Molly Seidel — the road out of ruin

"The more you say that story — over and over — the more it becomes your reality and the harder it is to break out of it."

When you've been through hell, it's important to glance over the shoulder — to acknowledge how far you have come while shaping the way forward. But recovery from trauma is rarely linear. A double-edged sword that reveals new challenges on the way to better health. This is Molly’s process. The embodiment of the robustness and defiance needed to compete at the highest level and — ultimately — the negotiation of a route through life that transcends sport.


Peaking as an athlete is not one-dimensional. It's not simply about how fast you are running at that moment — it requires stability and good fortune on multiple levels. It demands physical and mental readiness. And such is the cruelty of a career defined by moments and big occasions, the hard work can go unrewarded in an instant.

Shortly before the US Olympic Trials in Florida, Molly Seidel's career delivered a new turn in the road. The gut-wrenching timing of an injury that would prevent her from competing in the biggest race for four years when all other planets had seemingly aligned. To put it simply — she was ready. Peaking. Appreciation of what it has taken Molly to reach this point is a valuable reminder to those of us who are far removed from understanding the demands of performing as an athlete at the highest level. Acknowledgement that respect is due for the journey, not just the results. As Molly explains in the article — no two paths to success are the same.

This is a story worth telling — regardless of the outcome on the road.

Experience since the Tokyo Olympics has been an important process of reflection for Molly Seidel. As the next Olympic cycle approaches its climax, she is buoyant — elevated — atop a platform of renewed self-awareness and confidence. She can see in both directions. Not only where she has come from, but also into the future. Navigating a safe path to avoid the trappings of previous struggles that would whittle her body away in pursuit of the perfect marathon running image — the traditional view of what success looked like in her eyes. No fun allowed. 

“Over the last few years, it has been a case of ‘Who do I want to be? What do I want to be? Why do I want to be doing this?’ And that has been the really refreshing part. Going through all of that and hitting the absolute bottom of the well, realising there's nothing there, and then this coming back up over the last year or so. And being ‘I want this more than I wanted it before’.”

Molly admits that there have been parts of the road running community that have taken time to adjust to her style. The stoicism that can veil true personality in road running — often making athletes seem more robotic than human — is not a quality that Molly possesses. "People mistake my attitude as not caring or not working hard, when in reality I care so deeply about this, and I care deeply enough that I allow myself to approach it from a space of authenticity.”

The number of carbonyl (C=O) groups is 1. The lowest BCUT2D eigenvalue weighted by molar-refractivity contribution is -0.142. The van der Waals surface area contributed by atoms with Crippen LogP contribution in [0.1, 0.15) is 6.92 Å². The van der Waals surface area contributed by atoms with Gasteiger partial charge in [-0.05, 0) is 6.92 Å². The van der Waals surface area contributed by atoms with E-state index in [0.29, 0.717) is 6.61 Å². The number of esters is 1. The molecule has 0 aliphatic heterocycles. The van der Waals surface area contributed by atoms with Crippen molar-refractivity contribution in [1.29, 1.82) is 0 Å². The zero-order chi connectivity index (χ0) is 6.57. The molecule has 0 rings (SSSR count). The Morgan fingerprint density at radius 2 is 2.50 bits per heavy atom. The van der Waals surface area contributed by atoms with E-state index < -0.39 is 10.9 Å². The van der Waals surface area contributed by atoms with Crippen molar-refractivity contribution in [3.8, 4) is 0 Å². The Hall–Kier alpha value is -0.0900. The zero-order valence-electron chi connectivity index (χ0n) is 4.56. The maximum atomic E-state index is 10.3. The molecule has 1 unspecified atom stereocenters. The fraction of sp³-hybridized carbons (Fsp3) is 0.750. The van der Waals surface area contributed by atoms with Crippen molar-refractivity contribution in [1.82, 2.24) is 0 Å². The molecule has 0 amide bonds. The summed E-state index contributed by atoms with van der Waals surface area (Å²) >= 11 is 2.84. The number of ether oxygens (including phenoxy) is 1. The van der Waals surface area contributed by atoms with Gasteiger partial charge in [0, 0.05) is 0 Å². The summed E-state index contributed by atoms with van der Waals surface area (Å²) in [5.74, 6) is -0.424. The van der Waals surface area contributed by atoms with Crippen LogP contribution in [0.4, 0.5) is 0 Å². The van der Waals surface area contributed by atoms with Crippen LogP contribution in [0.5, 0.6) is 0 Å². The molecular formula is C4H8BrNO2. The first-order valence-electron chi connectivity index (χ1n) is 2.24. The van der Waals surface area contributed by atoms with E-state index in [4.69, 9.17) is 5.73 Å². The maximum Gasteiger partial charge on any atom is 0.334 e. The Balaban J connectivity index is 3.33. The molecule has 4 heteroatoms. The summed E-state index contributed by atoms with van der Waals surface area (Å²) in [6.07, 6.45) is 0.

Enabling her authentic side to blossom feels like a corner turned. “I've spent so long trying to make sure everybody likes me — to be the hero that everyone expects and wants. But at this point I know that I can't control how people view me all the time. All I can do is put myself out there, and not everyone is going to like it. There will always be the criticism.” Molly has been on the slow train to this station of acceptance, but that feels ok. There’s vigor and passion in her voice now.

When you’re fighting fires all over the place it’s important to pick the right battles and focus on doing the right thing in that moment. Some things naturally take longer to resolve. “I had that perfect story — girl, great Prep runner, went through eating disorder, and now victorious again. Nobody wants to hear about the year later when I'm back in ED treatment because, ‘what about this perfect story that I believed and listened to?’ But that’s not how any of this works and it makes you feel like you're disappointing people.” 

Playing off her own attitudes and personality against wider public perception has taken some time to level the bubble. A process that has involved finding her place in both sport and in life. “Before Tokyo I wasn't even in a place that I could have a committed relationship because it was such a, like, self-seeking thing. Having to pour everything into this at the expense of everything else. And now I've been able to branch out from that and know that there's more to me than just this. And be able to have a long-term partner, and we've built a team now. To find value in the things that aren't weighted on my own success.”